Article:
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Hermitage Castle

Hermitage Castle has a history filled with intrigue, murders, trysts, torture, and treason.

Hermitage Castle

‘The Strength of Liddesdale’

Hermitage, in deepest Liddesdale, is a lonely spot. The feeling of foreboding is heightened by the presence of the awesome castle ruin. It has inspired colourful local legends – of the wicked Lord Soules and of a giant Englishman with impregnable armour who drowned in the nearby Hermitage Water. In truth, though, Hermitage has no need of myths. It has a history of torture, treason – and romantic trysts – sufficient for a host of castles.

For most of its 400-year existence, Hermitage Castle was the key to controlling the Scottish Middle March. In The Steel Bonnets, George Macdonald Fraser’s fascinating book on the Border reivers, the author describes Hermitage as ‘the guardhouse of the bloodiest valley in Britain’. Contemporaries called it ‘the strength of Liddesdale’ and as such it was fought over time and again. Even the building of the castle in the 13th century brought Scotland and England to the brink of war.

Border bulwark

The mighty stone castle rises up from impressive earthworks, the latter all that remain of the original castle, built by Lord de Soules in the 1240s. The present castle was begun by an English lord, Sir Hugh de Dacre, around 1360, and transformed out of all recognition by his successor, William, 1st  Earl of Douglas, one of Scotland’s most powerful noblemen, who created the awesome stronghold we admire today.

The castle was designed not so much for residence as defence, and the interior is just as dour as the outside. Even in the 16th century, Hermitage was adapted to counter the threat posed by gunpowdered artillery, with gunholes punched through its thick walls, and a massive gun defence built outside, to protect the castle’s western approach.

A perilous journey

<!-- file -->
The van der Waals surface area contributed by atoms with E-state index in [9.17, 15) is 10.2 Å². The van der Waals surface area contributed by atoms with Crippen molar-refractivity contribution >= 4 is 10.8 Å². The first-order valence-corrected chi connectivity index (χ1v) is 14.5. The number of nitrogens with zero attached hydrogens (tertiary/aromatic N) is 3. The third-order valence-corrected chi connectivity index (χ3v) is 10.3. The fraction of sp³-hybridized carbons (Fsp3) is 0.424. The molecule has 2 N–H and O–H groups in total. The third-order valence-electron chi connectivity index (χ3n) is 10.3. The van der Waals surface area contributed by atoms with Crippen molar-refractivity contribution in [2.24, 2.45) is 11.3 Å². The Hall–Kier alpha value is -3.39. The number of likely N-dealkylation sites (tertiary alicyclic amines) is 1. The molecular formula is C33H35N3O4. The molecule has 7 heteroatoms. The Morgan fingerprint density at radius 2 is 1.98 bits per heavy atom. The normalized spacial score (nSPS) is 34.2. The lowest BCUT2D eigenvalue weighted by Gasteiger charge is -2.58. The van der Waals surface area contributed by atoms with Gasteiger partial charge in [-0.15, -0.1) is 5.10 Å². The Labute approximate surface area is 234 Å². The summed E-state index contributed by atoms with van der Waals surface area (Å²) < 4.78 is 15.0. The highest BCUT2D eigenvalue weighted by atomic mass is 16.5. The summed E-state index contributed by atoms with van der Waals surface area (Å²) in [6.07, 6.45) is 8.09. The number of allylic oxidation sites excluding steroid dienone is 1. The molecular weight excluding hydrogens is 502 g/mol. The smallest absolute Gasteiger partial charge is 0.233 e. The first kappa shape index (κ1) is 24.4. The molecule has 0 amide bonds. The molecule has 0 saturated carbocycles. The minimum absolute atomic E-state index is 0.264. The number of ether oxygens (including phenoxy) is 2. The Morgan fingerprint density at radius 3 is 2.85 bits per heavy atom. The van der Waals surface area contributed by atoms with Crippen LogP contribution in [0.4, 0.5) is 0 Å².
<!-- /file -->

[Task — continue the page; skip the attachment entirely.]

Hermitage Castle was also the scene of a dramatic episode in the life of Mary Queen of Scots. In October 1566, her trusted noble James Hepburn, 4th Earl of Bothwell, was wounded in a skirmish with reivers (cattle thieves). On hearing the news, Mary rode out from Jedburgh, a 25-mile (40 km) journey across difficult terrain. She fell perilously ill on the return leg and came very close to death.

It has been suggested that her two-hour visit was a secret lovers’ tryst with the man who later became her third husband. However, this was almost certainly malicious gossip. Their hasty courtship probably did not begin until the following year.

On the arduous journey back to Jedburgh, Mary’s horse stumbled, throwing her into a bog, from which she contracted a fever. She was confined to bed in Jedburgh for a week, and it was said she was fortunate to recover from her ordeal.

Romantic ruin

In 1603, when Mary’s son, James VI of Scotland, became James I of England also, Hermitage lost its strategic importance. It was abandoned by its noble owners and left to decay. But Sir Walter Scott, through his writings, helped arouse a spirit of nostalgia among Scots, and during the 19th century the haunting ruin was preserved for posterity by its owners, the Dukes of Buccleuch and Queensberry.

Events at Hermitage Castle

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26 November 2014

Ruth Nicol: Three Rivers Meet

Duff House

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Standing Stones of Stenness Guided Walk

Stones Of Stenness Circle And Henge

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